The defendants were arrested for attempting to sell a controlled substance and were provided Miranda warnings. At trial, they testified that the government had “framed” them. The government then sought to introduce evidence that the defendants had not made any statements to this effect after their arrest.
Whether the government’s use of the defendants’ post-arrest silence on cross-examination violated their Fifth Amendment right to remain silent?
Yes. Once provided the right to remain silent, the government may not use that protection against the defendant.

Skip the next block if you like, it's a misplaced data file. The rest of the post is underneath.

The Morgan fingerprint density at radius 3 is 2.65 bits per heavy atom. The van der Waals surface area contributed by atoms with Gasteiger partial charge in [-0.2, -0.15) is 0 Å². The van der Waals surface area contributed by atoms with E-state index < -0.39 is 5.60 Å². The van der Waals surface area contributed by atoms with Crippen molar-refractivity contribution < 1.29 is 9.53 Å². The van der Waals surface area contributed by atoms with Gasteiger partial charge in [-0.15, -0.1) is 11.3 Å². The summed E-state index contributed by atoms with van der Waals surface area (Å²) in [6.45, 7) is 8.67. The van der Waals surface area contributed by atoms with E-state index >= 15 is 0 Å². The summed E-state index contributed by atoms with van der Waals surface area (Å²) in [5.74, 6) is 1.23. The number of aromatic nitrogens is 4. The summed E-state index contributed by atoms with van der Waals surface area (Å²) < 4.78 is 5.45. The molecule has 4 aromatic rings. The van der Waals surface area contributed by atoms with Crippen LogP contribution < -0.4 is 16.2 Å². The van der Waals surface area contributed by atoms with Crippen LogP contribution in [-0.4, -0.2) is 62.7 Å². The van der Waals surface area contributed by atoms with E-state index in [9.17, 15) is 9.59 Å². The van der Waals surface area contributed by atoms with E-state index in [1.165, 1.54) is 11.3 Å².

Providing a constitutional protection to a defendant and then using that protection against them renders the protection meaningless. The Court stated that “while it is true that the Miranda warnings contain no express assurance that silence will carry no penalty, such assurance is implicit to any person who receives the warnings. In such circumstances, it would be fundamentally unfair and a deprivation of due process to allow the arrested person’s silence to be used to impeach an explanation subsequently offered at trial.”
426 U.S. 610, 96 S. Ct. 2240 (1976)